Ultracapacitor technology steps forward with the D Cell Boostcap (DCAP series). Based on industry-standard D cell battery dimensions, it is 61.5 mm long and has an outside diameter of 33 mm, as per the EN60086-2 and EN60285 battery standards.
An ultracapacitor is an electrochemical double-layer device that delivers up to 10 times the power and longevity of a battery. It's based on the polarization of an electrolyte and features high-surface-area electrodes separated by an extremely small charge. Also, it's more reliable than a battery at extreme temperatures, needs less maintenance, and minimizes environmental issues related to battery disposal. It's often used for battery boosting, peak-load buffering, and efficient power delivery.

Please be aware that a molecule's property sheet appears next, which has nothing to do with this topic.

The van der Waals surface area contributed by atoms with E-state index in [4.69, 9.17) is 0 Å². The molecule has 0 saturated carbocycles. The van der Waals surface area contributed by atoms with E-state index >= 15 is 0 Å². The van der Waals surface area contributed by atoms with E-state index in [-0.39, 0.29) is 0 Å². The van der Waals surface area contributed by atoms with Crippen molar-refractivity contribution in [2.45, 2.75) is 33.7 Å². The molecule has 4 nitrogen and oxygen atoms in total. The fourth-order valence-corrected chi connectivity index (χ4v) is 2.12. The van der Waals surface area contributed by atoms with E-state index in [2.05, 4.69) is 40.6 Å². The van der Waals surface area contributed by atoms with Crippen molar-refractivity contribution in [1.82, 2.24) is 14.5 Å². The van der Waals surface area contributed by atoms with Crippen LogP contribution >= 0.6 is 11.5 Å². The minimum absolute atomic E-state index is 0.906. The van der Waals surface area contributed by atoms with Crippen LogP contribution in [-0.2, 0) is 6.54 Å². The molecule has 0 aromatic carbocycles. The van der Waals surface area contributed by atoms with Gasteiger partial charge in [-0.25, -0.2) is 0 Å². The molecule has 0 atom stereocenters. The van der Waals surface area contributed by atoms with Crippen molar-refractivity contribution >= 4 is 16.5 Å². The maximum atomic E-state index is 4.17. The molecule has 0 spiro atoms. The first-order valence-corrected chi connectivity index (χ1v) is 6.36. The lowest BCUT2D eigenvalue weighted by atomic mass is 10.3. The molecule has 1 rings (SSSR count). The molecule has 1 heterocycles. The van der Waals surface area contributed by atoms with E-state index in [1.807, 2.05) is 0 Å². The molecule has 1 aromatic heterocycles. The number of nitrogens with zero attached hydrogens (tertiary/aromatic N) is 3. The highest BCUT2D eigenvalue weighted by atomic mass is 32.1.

Developer Maxwell Technologies claims that standardization will drive down manufacturing costs by 50%. This would bring the average unit price to the $15 range, down from last year's $30 range. It also will make ultracapacitors easier to integrate into applications, like automotive and heavy-duty vehicle subsystems, rail system power, windmill pitch-control systems, and wireless networks.
"High cost has been a primary hindrance to mass adoption of ultracapacitors," says Bobby Maher, director of technical sales. "Standardization will reduce costs by orders of magnitude by increasing volume manufacturing, speeding up market integration, and driving market growth."
DCAPs are rated for 500,000 duty cycles and a 10-year life. They're available in 350-F ratings at 2.5 V and 25°C, 20-A currents (5-second discharge), ultra-low internal resistance of 0.0032 Ω ±25% at dc, and an operating-temperature range of −40°C to 65°C. They're resistant to polarity reversal as well.
Maxwell Technologies Inc.